I had the fake tree I had created for Maria and on it I had her father and had found some census records (not the 1910 census) which listed a Mrs. Elizabeth Shultz and some siblings but nothing conclusive to point me to the “Philip Forney Family Tree”.
Found New Ancestry.com Tool
So there I was on the “Philip Forney Family Tree”, looking at the Henry Miller Hartman profile page but no way of connecting him to my Maria. It was then I noticed on the upper right corner a tool “Save this person to your tree”, so I clicked on it. I had used that tool in the past but was always disappointed because it gave me mixed results which seemed to possibly mess up my tree. The new look of the tool and the ease of using it lead me to believe that I would not be messing up my tree but instead would be adding Henry Miller Hartman to my tree, but where on my tree. I went back to my fake tree and saw that I had the father “David” on it, so I went back to “Philip tree” and looked for a David Shultz. I could add David’s information off of the “Philip tree” on to mine and that would add his branch and information which would allow me to get to Henry Miller Hartman.
This gets a little complicated but bear with me. I used the new tool to add David to my tree and that gave me all the data of the people linked to David including the full name of his wife; Elizabeth Forney with birth date of 1793. The Elizabeth B. Forney married to Henry had a birth date of 1878 so it was not the same one but the last name fit. I then went on her profile page in the “Philip tree” and once again clicked on the “add” tool; this gave me all the people linked to her. Her father and mother and siblings, and one of her siblings is Karle Forney. I then went to Karle’s profile page and added him on to my tree; which gave me his son Samuel. I then went to Samuel’s profile page and added him on to my tree which gave me Henry Miller Hartman. I added Henry Miller Hartman using the new tool and his wife (Mrs. H. M. Hartman) and children were now on my tree.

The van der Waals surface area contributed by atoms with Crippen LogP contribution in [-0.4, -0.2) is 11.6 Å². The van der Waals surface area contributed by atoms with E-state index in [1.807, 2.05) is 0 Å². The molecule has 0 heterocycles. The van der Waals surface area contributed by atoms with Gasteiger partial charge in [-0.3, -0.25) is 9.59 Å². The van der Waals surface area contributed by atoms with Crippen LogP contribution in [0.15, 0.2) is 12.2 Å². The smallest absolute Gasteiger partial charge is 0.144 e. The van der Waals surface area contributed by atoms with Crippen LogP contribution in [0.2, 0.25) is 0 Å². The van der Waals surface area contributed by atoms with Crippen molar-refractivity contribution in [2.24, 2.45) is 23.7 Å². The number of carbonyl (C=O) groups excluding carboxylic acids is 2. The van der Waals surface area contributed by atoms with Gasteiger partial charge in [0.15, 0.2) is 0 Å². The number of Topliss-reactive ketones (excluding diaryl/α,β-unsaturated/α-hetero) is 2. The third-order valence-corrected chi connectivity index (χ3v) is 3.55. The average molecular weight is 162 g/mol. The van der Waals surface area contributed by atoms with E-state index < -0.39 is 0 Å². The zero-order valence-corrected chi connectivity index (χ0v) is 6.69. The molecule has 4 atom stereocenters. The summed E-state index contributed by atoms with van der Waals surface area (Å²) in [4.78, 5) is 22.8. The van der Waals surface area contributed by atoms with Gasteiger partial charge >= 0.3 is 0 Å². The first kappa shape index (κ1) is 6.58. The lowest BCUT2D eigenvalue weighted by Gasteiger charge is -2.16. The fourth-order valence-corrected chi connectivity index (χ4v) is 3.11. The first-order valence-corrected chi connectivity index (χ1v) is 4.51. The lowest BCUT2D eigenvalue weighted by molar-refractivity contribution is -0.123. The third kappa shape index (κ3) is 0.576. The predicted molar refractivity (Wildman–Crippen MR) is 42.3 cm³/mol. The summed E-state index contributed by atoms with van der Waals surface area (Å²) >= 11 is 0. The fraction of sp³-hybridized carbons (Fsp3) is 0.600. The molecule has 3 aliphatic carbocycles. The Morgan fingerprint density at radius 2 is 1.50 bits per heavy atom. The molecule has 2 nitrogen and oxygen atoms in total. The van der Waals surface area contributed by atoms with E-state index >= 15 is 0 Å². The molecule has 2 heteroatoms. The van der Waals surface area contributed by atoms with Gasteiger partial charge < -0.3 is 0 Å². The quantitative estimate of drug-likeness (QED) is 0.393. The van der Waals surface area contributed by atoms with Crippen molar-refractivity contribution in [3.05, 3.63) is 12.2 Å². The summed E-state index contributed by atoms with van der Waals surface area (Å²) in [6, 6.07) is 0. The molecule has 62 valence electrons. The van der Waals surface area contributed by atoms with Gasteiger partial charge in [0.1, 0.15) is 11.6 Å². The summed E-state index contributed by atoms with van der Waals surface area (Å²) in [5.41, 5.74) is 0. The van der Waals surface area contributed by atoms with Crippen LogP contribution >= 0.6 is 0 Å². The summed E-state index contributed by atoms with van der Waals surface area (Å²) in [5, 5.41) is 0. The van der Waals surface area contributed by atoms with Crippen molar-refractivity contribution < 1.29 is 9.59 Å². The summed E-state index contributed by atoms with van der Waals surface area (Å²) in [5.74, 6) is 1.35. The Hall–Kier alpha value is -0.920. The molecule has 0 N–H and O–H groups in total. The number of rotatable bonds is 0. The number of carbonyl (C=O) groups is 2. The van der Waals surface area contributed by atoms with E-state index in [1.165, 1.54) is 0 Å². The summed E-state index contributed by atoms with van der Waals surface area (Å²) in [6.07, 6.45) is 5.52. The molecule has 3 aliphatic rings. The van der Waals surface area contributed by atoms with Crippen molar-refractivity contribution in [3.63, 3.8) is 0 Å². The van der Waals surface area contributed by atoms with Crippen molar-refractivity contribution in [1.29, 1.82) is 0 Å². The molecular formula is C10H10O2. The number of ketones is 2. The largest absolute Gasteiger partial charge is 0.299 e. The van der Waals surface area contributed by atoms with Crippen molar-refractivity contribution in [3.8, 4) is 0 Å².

Now that I had Henry on my tree I did a search for documentation and up came the 1910 census. I brought up the original census document and lo and behold they live on Baltimore Street. So, the circle was complete, Mrs. H. M. Hartman was the cousin to Maria and lived on Baltimore Street where Maria’s body was taken, as was told in her obituary in the “Adams County News – Jan 10, 1914, Gettysburg, Adams, Pennsylvania.”
Whew, that sure was the long way around to tell you that I found a home for an Obit.
But now you have the full story of my search and you have learned how valuable the capturing of newspaper clips can be if you pay attention to what is on the item you capture. You have also learned of the tool on Ancestry.com which is a new and better way of adding a person from one tree to your tree. I hope this has helped and will give you confidence that you can find other trees for your ancestors and thus get new information off of them, no matter how hard it might seem to link one person on one tree to a person on your tree.
To View the Original Select Adams County News in this box:
|Gettysburg, Adams, Pennsylvania|
|Adams County News
Jan 10, 1914